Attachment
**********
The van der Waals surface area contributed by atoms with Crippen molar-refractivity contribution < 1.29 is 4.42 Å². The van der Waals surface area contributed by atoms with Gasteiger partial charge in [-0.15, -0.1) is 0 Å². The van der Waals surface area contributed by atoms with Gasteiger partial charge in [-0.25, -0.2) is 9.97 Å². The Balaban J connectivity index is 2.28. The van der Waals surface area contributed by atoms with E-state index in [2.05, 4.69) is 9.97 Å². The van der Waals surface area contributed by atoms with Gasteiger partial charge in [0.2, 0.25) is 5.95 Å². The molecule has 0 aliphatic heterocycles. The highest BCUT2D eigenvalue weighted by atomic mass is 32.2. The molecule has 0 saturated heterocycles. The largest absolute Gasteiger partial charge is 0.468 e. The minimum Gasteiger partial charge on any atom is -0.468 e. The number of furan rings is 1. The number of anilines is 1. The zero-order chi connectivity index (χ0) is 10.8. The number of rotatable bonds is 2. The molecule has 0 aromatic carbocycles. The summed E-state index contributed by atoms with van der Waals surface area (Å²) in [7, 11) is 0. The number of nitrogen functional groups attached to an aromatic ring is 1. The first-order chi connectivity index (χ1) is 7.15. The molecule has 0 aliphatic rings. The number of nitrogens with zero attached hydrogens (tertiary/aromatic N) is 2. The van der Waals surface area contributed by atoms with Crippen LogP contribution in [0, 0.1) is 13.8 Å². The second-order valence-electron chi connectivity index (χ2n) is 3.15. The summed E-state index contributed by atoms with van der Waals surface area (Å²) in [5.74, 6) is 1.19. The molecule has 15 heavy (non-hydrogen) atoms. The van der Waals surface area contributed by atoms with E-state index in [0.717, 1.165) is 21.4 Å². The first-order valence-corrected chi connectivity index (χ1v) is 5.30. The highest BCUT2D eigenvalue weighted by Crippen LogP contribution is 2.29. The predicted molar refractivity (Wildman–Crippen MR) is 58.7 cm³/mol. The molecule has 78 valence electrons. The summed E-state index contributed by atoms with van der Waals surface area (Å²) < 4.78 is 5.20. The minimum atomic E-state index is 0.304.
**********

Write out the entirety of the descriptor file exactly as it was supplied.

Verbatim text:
The van der Waals surface area contributed by atoms with Crippen molar-refractivity contribution < 1.29 is 4.42 Å². The van der Waals surface area contributed by atoms with Gasteiger partial charge in [-0.15, -0.1) is 0 Å². The van der Waals surface area contributed by atoms with Gasteiger partial charge in [-0.25, -0.2) is 9.97 Å². The Balaban J connectivity index is 2.28. The van der Waals surface area contributed by atoms with E-state index in [2.05, 4.69) is 9.97 Å². The van der Waals surface area contributed by atoms with Gasteiger partial charge in [0.2, 0.25) is 5.95 Å². The molecule has 0 aliphatic heterocycles. The highest BCUT2D eigenvalue weighted by atomic mass is 32.2. The molecule has 0 saturated heterocycles. The largest absolute Gasteiger partial charge is 0.468 e. The minimum Gasteiger partial charge on any atom is -0.468 e. The number of furan rings is 1. The number of anilines is 1. The zero-order chi connectivity index (χ0) is 10.8. The number of rotatable bonds is 2. The molecule has 0 aromatic carbocycles. The summed E-state index contributed by atoms with van der Waals surface area (Å²) in [7, 11) is 0. The number of nitrogen functional groups attached to an aromatic ring is 1. The first-order chi connectivity index (χ1) is 7.15. The molecule has 0 aliphatic rings. The number of nitrogens with zero attached hydrogens (tertiary/aromatic N) is 2. The van der Waals surface area contributed by atoms with Crippen LogP contribution in [0, 0.1) is 13.8 Å². The second-order valence-electron chi connectivity index (χ2n) is 3.15. The summed E-state index contributed by atoms with van der Waals surface area (Å²) in [5.74, 6) is 1.19. The molecule has 15 heavy (non-hydrogen) atoms. The van der Waals surface area contributed by atoms with E-state index in [0.717, 1.165) is 21.4 Å². The first-order valence-corrected chi connectivity index (χ1v) is 5.30. The highest BCUT2D eigenvalue weighted by Crippen LogP contribution is 2.29. The predicted molar refractivity (Wildman–Crippen MR) is 58.7 cm³/mol. The molecule has 78 valence electrons. The summed E-state index contributed by atoms with van der Waals surface area (Å²) < 4.78 is 5.20. The minimum atomic E-state index is 0.304.